During my first 10-mile Crim Road Race in Flint, Michigan, I decided to wear a water belt that held two small bottles of a water/Gatorade mix. I had no idea what to expect, and I wanted to be hydrated. About halfway through the race, I felt someone’s hands behind me, lightly touching my belt and my rearview, before I received a little swat. As I turned, a man about my age said “I like your belt,” smiled at me, and continued running. Once again, he must have liked my rearview better than my front view, but was it necessary for him to touch my ass? I ran the rest of the race snuggled into a pack of people who seemed uninterested in my rearview. I never wore that water belt again during a road race.
During another one of my training runs, a car full of men stopped me one day to ask directions. Seriously? Men asking for directions? I was running towards them, so they had not seen me from behind, so that could not have factored into the situation. I kept moving and pointed west and yelled out “two miles and turn right.” They thanked me as they drove off, so perhaps they really did need directions. Perhaps I was oversensitive.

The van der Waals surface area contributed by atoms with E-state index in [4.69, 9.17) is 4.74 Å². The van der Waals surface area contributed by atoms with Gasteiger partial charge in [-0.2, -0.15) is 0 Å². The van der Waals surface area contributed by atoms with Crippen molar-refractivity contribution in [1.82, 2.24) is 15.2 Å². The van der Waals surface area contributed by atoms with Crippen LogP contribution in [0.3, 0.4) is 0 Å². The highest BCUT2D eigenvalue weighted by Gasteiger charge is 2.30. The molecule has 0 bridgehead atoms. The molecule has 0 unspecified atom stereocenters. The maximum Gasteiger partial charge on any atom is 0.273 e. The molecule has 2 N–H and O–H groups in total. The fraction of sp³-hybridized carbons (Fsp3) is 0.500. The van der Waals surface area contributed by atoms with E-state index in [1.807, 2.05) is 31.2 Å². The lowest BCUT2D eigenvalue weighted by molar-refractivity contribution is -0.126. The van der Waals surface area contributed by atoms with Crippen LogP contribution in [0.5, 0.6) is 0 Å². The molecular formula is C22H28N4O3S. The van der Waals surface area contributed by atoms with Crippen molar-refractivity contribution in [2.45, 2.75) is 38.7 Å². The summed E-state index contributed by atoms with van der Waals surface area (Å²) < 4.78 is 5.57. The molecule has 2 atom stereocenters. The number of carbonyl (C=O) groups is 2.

On another training run several miles from home, I ran on a sidewalk next to M-20 in Midland, Michigan. M-20 is a nasty road with four lanes of traffic and a center lane in the middle. M-20 is also notorious in a weird Midland way. When I taught at Saginaw Valley State University, I once had a student from Midland inform the class that her parents would not let her drive out M-20 because “that is where all of the bad people live.” She continued her rant by informing the class that “all of the professional people live north of town,” and she was “so lucky to live there.” Since the Midland Princess had no idea where I lived, I let her dig herself into a deep hole, before I told her I lived out M-20, and I actually ran the roads out there. She seemed shocked that I would venture into this obviously dangerous part of her mall-induced-funky universe. But, as luck would have it, I did encounter a small gang of hoodlums one day.
As I ran on the north side of M-20, a group of teenage boys sauntered along the sidewalk on the south side of M-20. During a lull in traffic, one boy yelled: “Hey, old lady, can’t you run any faster?” His little friends laughed in solidarity. Damn whippersnappers. I ignored them as best as I could and continued running. Clearly the Midland Princess had been correct. There were some very bad people on M-20, and I hoped they all moved to the north part of town, up near the mall and the college girls who were afraid of them. Although I had never truly been afraid of people while running, I had an unfortunate run-in with a dog one day that actually did scare me out of my running nirvana.